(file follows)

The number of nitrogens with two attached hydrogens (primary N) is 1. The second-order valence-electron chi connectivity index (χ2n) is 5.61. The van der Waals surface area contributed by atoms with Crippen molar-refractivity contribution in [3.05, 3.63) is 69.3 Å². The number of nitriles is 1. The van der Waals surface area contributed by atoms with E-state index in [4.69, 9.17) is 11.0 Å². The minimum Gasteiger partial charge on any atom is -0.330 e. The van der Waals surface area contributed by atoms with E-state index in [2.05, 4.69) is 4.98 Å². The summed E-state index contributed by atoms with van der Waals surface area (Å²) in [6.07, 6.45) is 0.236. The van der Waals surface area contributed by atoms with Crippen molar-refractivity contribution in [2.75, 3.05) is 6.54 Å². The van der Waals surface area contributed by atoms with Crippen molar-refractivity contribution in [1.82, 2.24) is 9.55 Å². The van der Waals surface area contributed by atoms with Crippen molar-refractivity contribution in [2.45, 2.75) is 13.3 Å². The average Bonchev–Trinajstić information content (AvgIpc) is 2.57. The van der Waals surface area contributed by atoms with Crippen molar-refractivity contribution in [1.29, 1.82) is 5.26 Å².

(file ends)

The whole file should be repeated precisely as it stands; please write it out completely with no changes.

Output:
The number of nitrogens with two attached hydrogens (primary N) is 1. The second-order valence-electron chi connectivity index (χ2n) is 5.61. The van der Waals surface area contributed by atoms with Crippen molar-refractivity contribution in [3.05, 3.63) is 69.3 Å². The number of nitriles is 1. The van der Waals surface area contributed by atoms with E-state index in [4.69, 9.17) is 11.0 Å². The minimum Gasteiger partial charge on any atom is -0.330 e. The van der Waals surface area contributed by atoms with E-state index in [2.05, 4.69) is 4.98 Å². The summed E-state index contributed by atoms with van der Waals surface area (Å²) in [6.07, 6.45) is 0.236. The van der Waals surface area contributed by atoms with Crippen molar-refractivity contribution in [2.75, 3.05) is 6.54 Å². The van der Waals surface area contributed by atoms with Crippen molar-refractivity contribution in [1.82, 2.24) is 9.55 Å². The van der Waals surface area contributed by atoms with Crippen molar-refractivity contribution in [2.45, 2.75) is 13.3 Å². The average Bonchev–Trinajstić information content (AvgIpc) is 2.57. The van der Waals surface area contributed by atoms with Crippen molar-refractivity contribution in [1.29, 1.82) is 5.26 Å².